Marketers want to get better at content. Content marketing tied for third place in last year’s top digital-related priorities in the Adobe/Econsultancy 2019 Digital Trends report behind customer journey management and targeting and personalization. Those pretty much go hand in hand seeing content is the bedrock of many of those marketing aspirations.
But what about content that represents your organization’s core values? Content you want to resonate with your targeted audiences? Content that works and doesn’t waste your resources with massive production and time costs? “Your content is representing everything that your business does,” said content strategist Hilary Marsh. “If your business is out there in the world in a bad way, regardless of how good the product is, or how good the program or service is, people aren't really going to get it as they should if the content isn’t good. They're not going to see the value and act compelled to use it or buy it.”
Five Key Questions to Avoid Wasteful Content
The first step in making content successful? Not producing content when you don't have to. According to Marsh, that starts with asking a few important questions:
- How do we know our audience wants/needs this?
- What is the business need for it?
- What is our (measurable) goal for creating it?
- How do we know we need NEW content about this topic?
- What is our capacity for doing this?
What Are Your Content Goals?
In short, this comes down to: Can we do this? Should we do this? Before you produce any content, you have to establish a clear goal, according to Marsh. “You have to think about what's your goal in covering topic X with your limited time today versus topic Y, and does your audience want it?” said Marsh, chief strategist at the Content Company.
While a simple content goal, one may be page views. But thinking even deeper, what action do you want your audience to take by viewing the content? Is it to drive registration for a conference? Share the content within the viewer’s personal channels? Learn more about a topic?
Whatever the goal, it must be clearly established at the outset and constantly acknowledged throughout the production process, according to Marsh. She cited a recent content campaign with a big-city school district whose content creation goal was to help schools in their district avoid risk. That goal was always kept in mind throughout the content-creation process.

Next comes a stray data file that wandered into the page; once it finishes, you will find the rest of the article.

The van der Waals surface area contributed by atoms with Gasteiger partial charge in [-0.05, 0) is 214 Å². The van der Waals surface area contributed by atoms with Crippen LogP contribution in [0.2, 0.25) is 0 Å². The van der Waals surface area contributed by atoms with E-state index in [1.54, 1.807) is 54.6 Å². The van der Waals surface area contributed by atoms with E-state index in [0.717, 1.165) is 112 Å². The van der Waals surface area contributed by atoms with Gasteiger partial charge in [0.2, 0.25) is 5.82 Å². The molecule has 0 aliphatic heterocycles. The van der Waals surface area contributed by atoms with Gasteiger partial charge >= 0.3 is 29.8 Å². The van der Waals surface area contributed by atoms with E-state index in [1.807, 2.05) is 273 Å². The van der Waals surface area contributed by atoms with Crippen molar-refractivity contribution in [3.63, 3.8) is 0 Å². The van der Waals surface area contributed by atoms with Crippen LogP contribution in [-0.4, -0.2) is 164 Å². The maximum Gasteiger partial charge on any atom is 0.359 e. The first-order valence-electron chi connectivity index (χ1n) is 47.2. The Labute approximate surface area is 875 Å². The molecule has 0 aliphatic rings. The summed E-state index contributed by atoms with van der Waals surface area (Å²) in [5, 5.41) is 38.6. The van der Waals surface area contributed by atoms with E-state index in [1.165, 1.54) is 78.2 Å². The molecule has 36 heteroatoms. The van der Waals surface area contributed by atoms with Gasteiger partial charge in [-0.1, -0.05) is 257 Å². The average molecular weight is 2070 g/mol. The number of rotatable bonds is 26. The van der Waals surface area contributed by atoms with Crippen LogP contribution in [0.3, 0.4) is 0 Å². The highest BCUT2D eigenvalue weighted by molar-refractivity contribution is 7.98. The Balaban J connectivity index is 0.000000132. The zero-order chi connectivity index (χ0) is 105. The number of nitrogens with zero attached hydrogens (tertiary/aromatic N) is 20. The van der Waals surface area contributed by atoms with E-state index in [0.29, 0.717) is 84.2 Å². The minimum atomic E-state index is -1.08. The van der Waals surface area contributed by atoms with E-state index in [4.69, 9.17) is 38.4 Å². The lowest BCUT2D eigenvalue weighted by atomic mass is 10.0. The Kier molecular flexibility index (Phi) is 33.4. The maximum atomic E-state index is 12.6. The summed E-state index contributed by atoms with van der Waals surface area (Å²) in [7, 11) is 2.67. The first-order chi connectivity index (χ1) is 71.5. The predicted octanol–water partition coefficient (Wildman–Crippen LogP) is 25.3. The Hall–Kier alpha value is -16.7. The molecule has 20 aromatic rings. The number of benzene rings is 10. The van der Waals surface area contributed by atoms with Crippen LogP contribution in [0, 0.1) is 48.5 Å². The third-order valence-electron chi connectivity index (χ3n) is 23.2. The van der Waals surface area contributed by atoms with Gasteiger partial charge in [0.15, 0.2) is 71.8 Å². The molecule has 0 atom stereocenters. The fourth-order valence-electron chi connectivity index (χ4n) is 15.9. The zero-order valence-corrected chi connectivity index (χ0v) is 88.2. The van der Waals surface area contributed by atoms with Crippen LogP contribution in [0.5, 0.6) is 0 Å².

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Does Your Audience Even Want This?
You can avoid producing unnecessary content if you truly think about the audience’s need for your content. In a blog post, Marsh said organizations should know some basic information about their potential audience before they even consider serving them content:
- Whether your audience has contacted customer service asking about this more than X times in the past year
- Whether people have searched for this information on your website more than X times in the past year
- Whether the topic has gotten covered by other sources that your audience follows more than X times in the past year
Making each bit of information establishes a clear framework for decision-making, preventing decisions based on internal politics or interests, Marsh wrote.
Why Are We Doing This?
The most important question content producers should ask is “why?” according to Kim Moutsos, vice president of editorial for the Content Marketing Institute. “Why should we produce this content? Why would this be worthy of our audience’s — or prospects’ or customers’ — time? Why would it be worth the resources it will take to produce?”
Moutsos told CMSWire that important follow up questions include:
- How will this content be distributed and promoted? There’s nothing more wasteful than content that isn’t consumed.
- Do we already have something that meets this need or could be adapted to meet the need? Reusing and recycling reduces content waste.
Do You Need to Produce New Content?
Reusing content can be an organization’s best friend in the content toolkit. It’s such a priority vendors have made products for it. “Do we already have content about that?” Marsh said organizations should ask. “You may not need to create new content if so. Let's just go back to the one we created two years ago and just update it. So rather than investing the 30 hours of time that it takes to create a new web page start to finish, let's just spend five hours updating it.”
Related Article: Let the Voice of the Customer Shape Your B2B Content Marketing Strategy
Can We Do This?
Organizations embarking on content campaigns need to think about the time commitment it’s probably going to take, Marsh said. You may be able to avoid an expensive proposition, resources-wise, if you determine you simply don’t have the bandwidth. “Do we have time? What are we going to stop doing to make the time because this is now a priority?” Marsh said. “Is this more important than the other five things we are already committed to doing this week, and do we know what time it will take?”
Marsh said with any content production, and deciding if it’s a worthy venture — it really comes down to knowing who the audience is and what’s the goal. “Those are the two questions,” Marsh said, “people don't ask themselves enough.” she said.